A little more than a year ago, as part of a 30-year reunion he organized for the Toronto Toros of the World Hockey Association, Wilson had a chance to meet Mahovlich and relayed the story of the poster. Mahovlich told him he received $500 to do it, a pittance compared to what the Leaf team received. The anecdote underlined the reason why Wilson became a memorabilia collector.

"The way he said it was so matter-of-fact, but it was just a wonderful moment for me to go full circle," he says. "This is one of the giveback moments to me that you just can't share with anybody unless you experience it yourself."

Mahovlich's reaction to the story of the poster mirrors that of the many players who have seen Wilson's collection. Some of the greatest players in hockey, including Gretzky, have visited Wilson's sports temple, their expressions lighting up like young kids, seeing a part of themselves or the game that inspired them.


Gretzky attended one of Wilson's charity events and took a private tour, relaying stories with humility and in great detail about the items in the gallery dedicated to him. For about 30 minutes, it was just Wilson and The Great One taking a tour. Gretzky couldn't believe the rare items Wilson had collected, including a signed copy of the star's appearance hosting an episode of Saturday Night Live.


The rookie card every hockey fan wants, signed by The Great One himself. Image via Daily VICE

"It doesn't matter what player it is, a player that doesn't even care about his memorabilia… these guys were kids once, these guys had heroes, these guys have stories," Wilson says. "That's the payback for me. I'll tell a couple stories and all of a sudden the stories just start flowing out of these guys. It's just a great moment for me to be able to share that and give it back.

"I don't like to think of myself as a collector, but more as preserver of history and I feel that the role that has all of a sudden been thrown at me or thrust upon me is to spread the word of the Toronto Maple Leafs, talk about this iconic franchise that I think is one of the greatest franchises in the world."

Wilson on his 5 favourite artifacts

1) The dressing room door: It has become the face of the collection (book cover) and is the piece that seems to resonate with everyone who visits the room, particularly the players. As a young child standing outside the Leaf dressing room waiting for my heroes to emerge through this very door never gets lost on me every time I look at it.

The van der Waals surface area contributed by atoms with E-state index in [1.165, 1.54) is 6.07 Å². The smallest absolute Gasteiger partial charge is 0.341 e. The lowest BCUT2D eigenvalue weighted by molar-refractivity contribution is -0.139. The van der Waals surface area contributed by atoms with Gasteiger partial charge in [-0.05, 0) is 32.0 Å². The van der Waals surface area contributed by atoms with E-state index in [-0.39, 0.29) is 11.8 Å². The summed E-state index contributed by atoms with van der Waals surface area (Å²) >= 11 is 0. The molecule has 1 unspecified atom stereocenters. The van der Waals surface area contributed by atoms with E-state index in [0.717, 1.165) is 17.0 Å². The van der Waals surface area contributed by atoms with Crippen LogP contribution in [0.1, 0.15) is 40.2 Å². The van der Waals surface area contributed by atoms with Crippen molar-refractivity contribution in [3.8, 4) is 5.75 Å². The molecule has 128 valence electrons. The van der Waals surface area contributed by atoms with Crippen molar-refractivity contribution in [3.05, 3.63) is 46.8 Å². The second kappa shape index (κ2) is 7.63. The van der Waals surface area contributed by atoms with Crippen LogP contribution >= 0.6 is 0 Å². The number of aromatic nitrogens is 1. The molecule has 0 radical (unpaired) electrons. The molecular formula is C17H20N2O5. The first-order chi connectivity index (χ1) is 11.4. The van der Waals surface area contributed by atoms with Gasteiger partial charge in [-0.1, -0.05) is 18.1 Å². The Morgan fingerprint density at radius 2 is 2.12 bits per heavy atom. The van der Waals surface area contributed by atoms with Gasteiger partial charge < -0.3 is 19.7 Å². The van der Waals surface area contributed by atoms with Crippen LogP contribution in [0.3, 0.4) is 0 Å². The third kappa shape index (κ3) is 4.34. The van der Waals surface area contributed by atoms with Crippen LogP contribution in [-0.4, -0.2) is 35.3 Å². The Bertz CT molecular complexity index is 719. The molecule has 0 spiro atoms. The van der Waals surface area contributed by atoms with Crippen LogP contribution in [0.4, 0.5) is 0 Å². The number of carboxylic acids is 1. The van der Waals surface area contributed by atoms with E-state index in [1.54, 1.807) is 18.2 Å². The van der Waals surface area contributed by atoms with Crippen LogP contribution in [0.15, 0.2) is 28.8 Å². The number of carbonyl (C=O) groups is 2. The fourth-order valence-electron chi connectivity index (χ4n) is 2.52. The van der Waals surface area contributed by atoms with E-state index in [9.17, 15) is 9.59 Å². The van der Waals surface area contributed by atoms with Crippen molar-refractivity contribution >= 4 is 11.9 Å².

The famous dressing room door. Image via Daily VICE


I remind everyone to let their imaginations wander and think that every Maple Leaf from 1931 until 1999 walked through this very door. Every player stands frozen in front of it when viewing it for the first time (and of course every past and present Leaf visiting has signed it). Think of the people who have toured the Leaf dressing room over the years and entered through this door—The Beatles; Elvis; Muhammad Ali; Winston Churchill; Presidents, etc. The door was recently featured in the Luminato exhibit at the Hearn Generating Station and around the city, 50 treasures of Toronto.

2) 1931-32 signed photo of the first Maple Leaf team to play at the Gardens: This was not only the first team but they also won the Stanley Cup that inaugural year. This iconic piece once belonged to Conn Smythe. I love this piece.

3) King Clancy's game-worn Leafs skates from the 1930s: These came directly from the family and he was the key piece of the historic trade with Ottawa in 1930. He was sold to the Maple Leafs for an unheard sum of $35,000 during the depression. The best part of the story is Smythe used $10,000 of his own money to complete the transaction as the board of the Leafs only allotted $25,000 for cash-strapped Ottawa (he won the money on a horse race bet on long-shot Rare Jewel). King Clancy would remain a part of the Leafs for most of his life.

4) 1964 George Armstrong game-worn sweater: This holds special meaning for me because as a 9-year-old my dad took me on a tour of the Gardens and all I cared about was seeing the dressing room. When I entered the room, the first sweater I saw was Armstrong's. And even though Dave Keon was my favourite, I was drawn to Armstrong. Little did I realize at the time I'd own that very sweater one day. I relayed that story to George when he visited The Room a couple months ago and he had a big smile on his face.

5) The Frank Mahovlich Libby's beans promo photo and ad: This colour poster of Frank in the famous pose spraying snow was the second piece of memorabilia I acquired as a youngster. My uncle got it for me because it was a Dominion foods promo and we shopped at Loblaws. Frank's dad was the skate sharpener at Leaside Gardens—the rink my dad played in the IBM men's league Sunday mornings. When my uncle surprised me with the poster he actually had two. My dad said wouldn't it be nice to give one to Mr. Mahovlich (I hung around their booth all the time) and I said no. Well that was the plan regardless of what I thought. I handed the poster to Mr. Mahovlich, he patted me on the head and then hung the poster in his shop. It stayed there until the day he retired.

I told that story to Frank recently when he visited the room and he was welling up thinking about his dad. He also said they have family photos of their father standing in front of the booth, with that poster I gave him in the background.